There is no substitute for legal advice. However, these resources are meant to provide some general information and to answer some common questions.

If you believe that you’ve been discriminated against because of your age, sex, race, national origin, religion, or disability, or retaliated against because you stood up to this kind of discrimination, Title VII of the Civil Rights Act of 1964 (Title VII) and the Texas Commission on Human Rights Act (TCHRA) both protect you. Title VII is one of the federal laws that protect you from this kind of treatment, while the TCHRA is the Texas state law that protects you from this kind of treatment. In order to preserve your right to sue your employer for this kind of conduct, you must first file a charge of discrimination with the Equal Employment Opportunity Commission (EEOC) to preserve your right to sue under Title VII, or the Texas Workforce Commission – Civil Rights Division (TWC-CRD) to preserve your right to sue under the TCHRA.

Importantly, you have limited time to do so. In Texas, the deadline to file a Charge of Discrimination with the EEOC based on a violation of Title VII is 300 days from the day the discrimination or retaliation took place. The deadline to file a Charge of Discrimination with the TWC-CRD based on a violation of the TCHRA is only 180 days from the day the discrimination or retaliation took place. In Texas, the EEOC and the TWC-CRD have a work-sharing agreement. This means that you can file a Charge of Discrimination with either agency and request that it be “cross-filed” with the other agency. This is the best practice, so that you can preserve your right to sue under either law provided you file your Charge of Discrimination within 180 days.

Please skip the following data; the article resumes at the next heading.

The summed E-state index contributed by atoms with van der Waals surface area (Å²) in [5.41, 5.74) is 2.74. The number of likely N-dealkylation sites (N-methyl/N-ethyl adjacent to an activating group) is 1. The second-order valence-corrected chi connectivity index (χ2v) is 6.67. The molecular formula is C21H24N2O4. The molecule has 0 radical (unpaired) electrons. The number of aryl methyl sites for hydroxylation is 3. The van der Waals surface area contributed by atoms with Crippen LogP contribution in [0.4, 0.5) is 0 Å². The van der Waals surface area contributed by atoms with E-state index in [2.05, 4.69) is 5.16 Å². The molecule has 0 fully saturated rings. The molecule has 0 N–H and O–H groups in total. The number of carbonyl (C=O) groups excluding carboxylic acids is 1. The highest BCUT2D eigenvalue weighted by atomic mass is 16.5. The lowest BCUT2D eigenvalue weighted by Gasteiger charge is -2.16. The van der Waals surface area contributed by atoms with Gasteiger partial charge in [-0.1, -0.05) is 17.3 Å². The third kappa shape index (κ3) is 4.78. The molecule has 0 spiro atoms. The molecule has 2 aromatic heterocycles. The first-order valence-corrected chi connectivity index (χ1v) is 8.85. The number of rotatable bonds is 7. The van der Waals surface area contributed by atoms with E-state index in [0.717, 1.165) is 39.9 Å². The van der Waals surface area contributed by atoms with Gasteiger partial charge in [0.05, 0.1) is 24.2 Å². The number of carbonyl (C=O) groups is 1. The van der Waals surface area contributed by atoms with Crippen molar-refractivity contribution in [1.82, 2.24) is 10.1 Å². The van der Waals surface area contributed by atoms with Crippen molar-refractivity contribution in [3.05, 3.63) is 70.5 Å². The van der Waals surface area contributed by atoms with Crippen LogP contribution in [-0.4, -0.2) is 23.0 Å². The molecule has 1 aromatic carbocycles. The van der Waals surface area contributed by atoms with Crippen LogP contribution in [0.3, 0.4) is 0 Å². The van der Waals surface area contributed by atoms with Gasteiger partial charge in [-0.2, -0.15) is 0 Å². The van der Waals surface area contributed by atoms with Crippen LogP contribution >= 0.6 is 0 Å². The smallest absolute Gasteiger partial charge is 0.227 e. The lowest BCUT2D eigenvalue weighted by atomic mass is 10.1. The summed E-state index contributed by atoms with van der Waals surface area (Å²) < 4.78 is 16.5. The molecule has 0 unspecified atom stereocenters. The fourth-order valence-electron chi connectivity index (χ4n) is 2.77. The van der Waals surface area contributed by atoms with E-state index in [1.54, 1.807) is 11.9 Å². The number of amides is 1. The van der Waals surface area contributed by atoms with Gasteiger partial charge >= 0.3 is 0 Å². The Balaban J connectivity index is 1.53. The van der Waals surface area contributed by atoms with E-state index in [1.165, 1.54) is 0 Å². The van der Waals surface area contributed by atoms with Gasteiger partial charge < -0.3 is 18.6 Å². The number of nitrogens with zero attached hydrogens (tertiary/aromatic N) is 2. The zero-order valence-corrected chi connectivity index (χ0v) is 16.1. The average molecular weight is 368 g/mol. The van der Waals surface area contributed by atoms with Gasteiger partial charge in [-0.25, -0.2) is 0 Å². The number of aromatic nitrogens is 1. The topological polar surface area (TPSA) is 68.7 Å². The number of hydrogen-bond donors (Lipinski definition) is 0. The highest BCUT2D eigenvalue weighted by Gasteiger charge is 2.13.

Once you are filed at the EEOC, other deadlines are in play. Your employer should receive a copy of your Charge of Discrimination within 10 days. The case may be referred to mediation, but if not, or if the case does not settle at mediation, your employer will be asked to provide a position statement to the EEOC or TWC-CRD. Several outcomes are possible once your Charge of Discrimination is under investigation with the EEOC or TWC-CRD. The EEOC or TWC-CRD may ultimately dismiss your Charge of Discrimination. This is the most common outcome, and can happen even if the EEOC or TWC-CRD finds that unlawful discrimination or retaliation occurred. Once your Charge of Discrimination is dismissed by the EEOC / TWC-CRD, you are free to file your discrimination or retaliation claim in court. Sometimes, when the EEOC finds that discrimination or retaliation occurred, the agency can file a lawsuit. This is extremely rare. More often than not, you will receive your “Notice of Right to Sue,” and you will file your lawsuit, either with or without counsel.

Once you receive your Notice of Right to Sue from the EEOC, you only have 90 days to file in court on your Title VII claim. Once you receive your Notice of Right to File a Civil Action from the TWC-CRD, you have only 60 days to file in court on your TCHRA claim. It is therefore important that you consult with an attorney who is well-versed in employment law before you either go to the EEOC or TWC-CRD, or once you receive a Notice of Right to Sue or Notice of Right to File a Civil Action.